Reflections on diversity and the risk of creating boundaries


By Siri Pisters

‘Diversity may be the hardest thing for a society to live with, and perhaps the most dangerous thing for a society to be without’. William Sloane Coffin Jr.

The last couple of months I have wandered around Finland exploring its ecovillages with an additional two on the other side of the Baltic Sea, Estonia. This is an interesting endeavor and one that I’m not alone in. In all these communities I met people that were wandering around Europe or ‘the world’ exploring ecovillages and other places where people are experimenting with alternative ways of living.

One of the most interesting aspects about these ecovillages in my view is the diversity among them. Not one place is similar to another. As I find this aspect of diversity so interesting, especially in relation to our seemingly globalized culture and development projects that overlook place uniqueness, I started to read into it. I stumbled upon the work of David Harmon who writes about ‘How Diversity in Nature and Culture makes us Human’ inspired by the philosopher William James [1].

This work inspired me to think about the value of the diversity among ecovillages. In representing such diverse places appealing to a wide variety of people, the ecovillage movement supports diversity in both culture and nature. Communities are created that are very much place-based, embedded in the historical, cultural and natural characteristics of the place and keeping it alive and dynamic. For example by using local traditions, local indigenous knowledge and preserving cultural heritage on the ecovillage property. Such place-based approaches in creating communities and alternative lifestyles are unique and diverse in nature.

Another type of diversity refers to the diversity of people within a particular community. Sociologist Zygmunt Bauman explores the phenomenon of community in our modern, globalized world thereby critically reflecting on the issue of diversity [2]. He explains how many forms of community today are found by people seeking security in this complex world by creating boundaries and distinctions between us and them. This is to a certain extent understandable: people seek security and identity and the most obvious way to do that seems for many to find a group to belong to. However, this creates a sort of fake sense of security and leads to more separation between people instead of less. The meaning of multi-cultural then comes down to living alongside each other without actually living with each other, connecting, learning from each other and reaping the benefits of multiple cultures. Creating a safe and secure world needs exactly the opposite; it needs collective action, breaking through boundaries and connection.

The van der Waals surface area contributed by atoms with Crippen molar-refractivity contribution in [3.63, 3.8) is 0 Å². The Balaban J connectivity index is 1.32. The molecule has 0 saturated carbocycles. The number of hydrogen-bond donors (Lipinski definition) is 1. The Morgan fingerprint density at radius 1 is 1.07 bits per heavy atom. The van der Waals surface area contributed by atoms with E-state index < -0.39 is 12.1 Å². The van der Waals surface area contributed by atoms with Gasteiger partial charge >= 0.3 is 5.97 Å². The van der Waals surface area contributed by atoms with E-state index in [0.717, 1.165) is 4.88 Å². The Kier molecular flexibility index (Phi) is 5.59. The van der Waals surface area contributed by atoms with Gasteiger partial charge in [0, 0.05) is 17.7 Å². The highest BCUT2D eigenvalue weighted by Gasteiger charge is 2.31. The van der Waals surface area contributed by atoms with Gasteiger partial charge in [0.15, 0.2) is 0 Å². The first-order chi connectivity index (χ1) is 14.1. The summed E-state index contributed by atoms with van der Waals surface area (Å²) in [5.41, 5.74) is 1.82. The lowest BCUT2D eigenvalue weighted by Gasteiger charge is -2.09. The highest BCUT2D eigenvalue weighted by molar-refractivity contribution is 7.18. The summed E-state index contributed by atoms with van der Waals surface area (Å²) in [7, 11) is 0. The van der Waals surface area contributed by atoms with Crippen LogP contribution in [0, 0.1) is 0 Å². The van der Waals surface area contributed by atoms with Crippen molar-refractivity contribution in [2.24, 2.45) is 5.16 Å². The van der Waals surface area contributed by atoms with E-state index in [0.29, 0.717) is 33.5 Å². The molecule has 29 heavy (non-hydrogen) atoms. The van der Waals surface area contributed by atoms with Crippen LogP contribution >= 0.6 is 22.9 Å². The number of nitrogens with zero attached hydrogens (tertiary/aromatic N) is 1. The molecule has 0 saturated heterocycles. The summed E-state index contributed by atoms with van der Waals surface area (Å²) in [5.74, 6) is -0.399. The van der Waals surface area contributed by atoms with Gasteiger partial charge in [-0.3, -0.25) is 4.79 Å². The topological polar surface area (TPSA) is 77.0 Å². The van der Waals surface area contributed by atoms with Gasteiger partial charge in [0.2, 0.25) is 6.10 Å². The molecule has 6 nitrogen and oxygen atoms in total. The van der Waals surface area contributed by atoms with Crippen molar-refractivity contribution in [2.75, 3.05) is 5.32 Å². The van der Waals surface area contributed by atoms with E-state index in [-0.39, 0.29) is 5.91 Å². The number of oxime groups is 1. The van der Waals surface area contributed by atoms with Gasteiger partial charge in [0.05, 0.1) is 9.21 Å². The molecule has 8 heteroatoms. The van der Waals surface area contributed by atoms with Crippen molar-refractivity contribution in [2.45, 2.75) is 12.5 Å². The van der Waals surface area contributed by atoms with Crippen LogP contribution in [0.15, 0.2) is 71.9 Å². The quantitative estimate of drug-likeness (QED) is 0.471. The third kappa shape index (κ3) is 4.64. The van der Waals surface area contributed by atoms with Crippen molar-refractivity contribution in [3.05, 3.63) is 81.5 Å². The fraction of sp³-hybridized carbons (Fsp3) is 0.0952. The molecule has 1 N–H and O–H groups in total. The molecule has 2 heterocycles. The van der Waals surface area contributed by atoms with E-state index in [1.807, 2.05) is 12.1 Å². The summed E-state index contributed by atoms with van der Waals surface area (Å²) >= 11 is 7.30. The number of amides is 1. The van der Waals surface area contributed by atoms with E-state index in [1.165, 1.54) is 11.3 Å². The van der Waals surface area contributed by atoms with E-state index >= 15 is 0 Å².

Creating community thus comes with a risk, the risk of unconsciously or consciously creating boundaries around the ‘community’ and defending these boundaries in order to create a safe place to live. This is a risk that can also be observed in some ecovillages. I realized for example (and I know this is acknowledged by GEN and regarded as a challenge to hopefully overcome) that most ecovillage residents in Europe are white Europeans and in a large number of communities relatively well-off white Europeans.

This being said, the ecovillage movement does put a lot of effort in north-south collaboration and aims at a worldwide inclusive movement. GEN for example is very active in the current refugee crises with Refu-GEN. A related beautiful example is the Syrian Initiative Craftsman Ecovillage, an initiative by a Syrian refugee in Sweden:

The Syrian Initiative Craftsmanship Ecovillage (SICE) is an NGO formed in April. It is driven by a group of Syrian refugees and Swedes in Uppsala, Sweden. Our aim is to empower Syrian and other immigrants to integrate into Swedish society in an inexpensive and ecologically sustainable way within the social framework of an eco village. We plan to do the building process in cooperation with a Swedish municipality to achieve a fully functioning Ecovillage. ( – accessed 31.10.2016)

Diversity in the world and between places is often quite easily accepted and enjoyed, it’s a given that makes the world an interesting and adventurous place. Diversity in our direct living environment and day-to-day lives could be framed as ‘place-based diversity’ and is another more complex and sensitive issue to deal with. The latter often invokes insecurity and confusion with regards to our identity and is thus prone to conscious or unconscious boundary making.

I do believe that in many people the intention to bridge difference and to live with each other in a life enriching way is definitely present. Acknowledging our fears and being aware of our mechanisms to find security by creating boundaries might be an important first step in eventually overcoming them and realizing a world which enjoys diversity.

[1] Harmon, D. (2002). In Light of Our Differences How Diversity in Nature and Culture Makes Us Human. Washington DC: Smithsonian Institution Press.
[2] Bauman, Z. (2001). Community: Seeking safety in an insecure world. Themes of the 21st Century Series. Wiley.